BBVA’s Board of Directors has agreed to launch a voluntary takeover bid for the 50.15 percent stake it does not own in Garanti BBVA, with a price of 12.20 Turkish lira per share. The bid will be carried out after BBVA receives all the necessary regulatory approvals. The transaction is positive for BBVA shareholders since it will propel the Group’s growth in one of its main markets, generating a high return on the investment, with a very limited impact on capital. The price offered represents a premium of 34 percent over the volume weighted average price of the past six months, which makes it very attractive for Garanti BBVA shareholders as well.
“This transaction represents a great opportunity to invest in our franchise in Turkey and create value for our shareholders,” said BBVA Chairman Carlos Torres Vila. “Additionally, the price is very attractive for Garanti BBVA minority shareholders,” he added.
Assuming that all Garanti BBVA shareholders accept the offer, and considering the profit estimated by analysts for the Group and the Turkish franchise, the transaction would increase profit per share by 13.7 percent in 2022, and the tangible book value per share¹ by 2.3 percent as of September 2021. Likewise, the maximum impact expected on the Group’s CET1 capital ratio¹ as of September 2021 would be very limited (-46 basis points).
BBVA is offering Garanti BBVA shareholders a unique opportunity to sell their shares at a very attractive price. The expected compensation for shareholders accepting the offer is 12.20 Turkish lira for each share of Garanti BBVA, which represents a 34 percent premium over the volume weighted average price (VWAP) of the past six months, 24 percent over the VWAP of the last month, and 15 percent over the market price as of Nov. 12, 2021.
The maximum aggregate amount to be paid by BBVA is 25,697 million Turkish lira (equivalent to approximately €2,249 million²), in cash, should all Garanti BBVA shareholders sell their shares. The offer is subject to no conditionality and BBVA will be satisfied with any resulting level of ownership. In the event that not all Garanti BBVA shareholders accept the offer though BBVA exceeds a 50% stake, BBVA could increase its holding without launching a subsequent takeover bid.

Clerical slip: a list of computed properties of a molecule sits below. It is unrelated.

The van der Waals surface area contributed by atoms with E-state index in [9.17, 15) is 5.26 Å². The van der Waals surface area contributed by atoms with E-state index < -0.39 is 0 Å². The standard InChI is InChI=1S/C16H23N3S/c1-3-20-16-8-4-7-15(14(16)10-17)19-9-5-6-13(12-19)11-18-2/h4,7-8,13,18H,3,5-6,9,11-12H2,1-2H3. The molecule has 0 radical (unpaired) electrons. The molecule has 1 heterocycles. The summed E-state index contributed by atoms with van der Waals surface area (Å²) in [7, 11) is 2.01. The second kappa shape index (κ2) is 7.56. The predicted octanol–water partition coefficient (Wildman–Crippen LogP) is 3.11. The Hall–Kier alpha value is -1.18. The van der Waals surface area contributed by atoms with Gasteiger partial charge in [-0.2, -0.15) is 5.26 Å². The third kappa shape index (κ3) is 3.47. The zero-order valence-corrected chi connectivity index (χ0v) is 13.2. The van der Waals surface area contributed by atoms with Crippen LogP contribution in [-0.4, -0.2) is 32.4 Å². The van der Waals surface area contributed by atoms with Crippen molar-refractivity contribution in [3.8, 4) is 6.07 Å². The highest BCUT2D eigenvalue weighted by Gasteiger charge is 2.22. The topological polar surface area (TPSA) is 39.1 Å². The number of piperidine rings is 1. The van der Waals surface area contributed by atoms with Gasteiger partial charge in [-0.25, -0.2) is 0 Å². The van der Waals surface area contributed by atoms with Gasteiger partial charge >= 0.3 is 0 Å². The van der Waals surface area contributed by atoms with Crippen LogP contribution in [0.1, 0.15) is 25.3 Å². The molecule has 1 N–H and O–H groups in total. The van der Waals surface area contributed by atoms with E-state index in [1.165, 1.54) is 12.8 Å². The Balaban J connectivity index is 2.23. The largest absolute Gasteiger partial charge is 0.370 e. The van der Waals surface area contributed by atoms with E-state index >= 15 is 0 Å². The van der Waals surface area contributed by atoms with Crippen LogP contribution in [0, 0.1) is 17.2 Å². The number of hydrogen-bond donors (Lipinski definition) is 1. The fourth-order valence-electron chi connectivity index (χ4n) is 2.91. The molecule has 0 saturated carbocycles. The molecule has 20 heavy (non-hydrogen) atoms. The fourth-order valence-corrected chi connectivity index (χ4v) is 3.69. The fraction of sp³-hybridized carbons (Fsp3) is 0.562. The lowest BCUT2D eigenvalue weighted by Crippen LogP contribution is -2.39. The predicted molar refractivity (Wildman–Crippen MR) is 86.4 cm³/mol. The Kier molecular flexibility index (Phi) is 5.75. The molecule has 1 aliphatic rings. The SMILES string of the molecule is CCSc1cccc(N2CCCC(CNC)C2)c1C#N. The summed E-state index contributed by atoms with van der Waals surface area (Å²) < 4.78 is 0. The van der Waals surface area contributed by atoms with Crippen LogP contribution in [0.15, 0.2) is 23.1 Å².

The launching of this voluntary takeover bid is subject to the corresponding regulatory approvals. The bank estimates the closing of the transaction will take place during the first quarter of 2022.
Turkey is a strategic market for BBVA. While it faces some volatility in the short term, the country’s economic growth potential, its population pyramid, its commercial ties with Europe and the low banking penetration, they all make it an attractive market in the long term. Turkey has about 84 million people, with an average age of 32 years. BBVA Research estimates that the country’s GDP has a growth potential of 3.5 percent per annum. It is a relevant trade partner for Europe: in 2020, 56 percent of Turkish exports were for this continent. And growth opportunities in the banking business are very high: household debt accounts for 17 percent of Turkey’s GDP, compared to an average 69 percent for the European Union.
With a market share among private banks of 20 percent in loans in Turkish lira and 19 percent in deposits, Garanti BBVA is the main private bank in the country, and the largest by market capitalization. As of September 2021, it had 21,651 employees, 5,535 ATMs, and 1,007 branch offices. It also boasts the best figures in the sector in terms of profitability (with ROE of 19.3 percent, compared to a 15.6 percent average for its competitors) and asset quality (with an NPL ratio of 4.0 percent vs. 5.2 percent in average for the sector, and a coverage ratio of 77 percent vs. 69 percent). Garanti BBVA also stands out above the Group’s average in digitization, both in digital sales (83 percent of the total units), and digital customers (78 percent of mobile penetration).
This transaction will also optimize BBVA’s solvency ratios, given that currently only c.70% of the capital provided by Garanti BBVA minorities is considered on the CET1. This explains that the maximum impact of the transaction on the CET1 capital ratio is to be some €1.4 billion (equivalent to -46 basis points) compared to a maximum amount of some €2.2 billion to be paid by BBVA, assuming that all Garanti BBVA shareholders accept the offer.
“Discipline in capital allocation guides all our investment decisions, as this transaction is showing,” said BBVA CEO Onur Genç. “The sale of the U.S. subsidiary provides us with strategic optionality to, among other things, invest the excess capital in our main markets,” he added.
BBVA first invested in Garanti in 2011, with the acquisition of a 25.01 percent stake, through a purchase of shares from Dogus and General Electric. In 2015, BBVA became Garanti’s leading shareholder, increasing its stake to 39.9 percent with the purchase of an additional block of shares from Dogus. In 2017, BBVA increased its stake to its current 49.85 percent.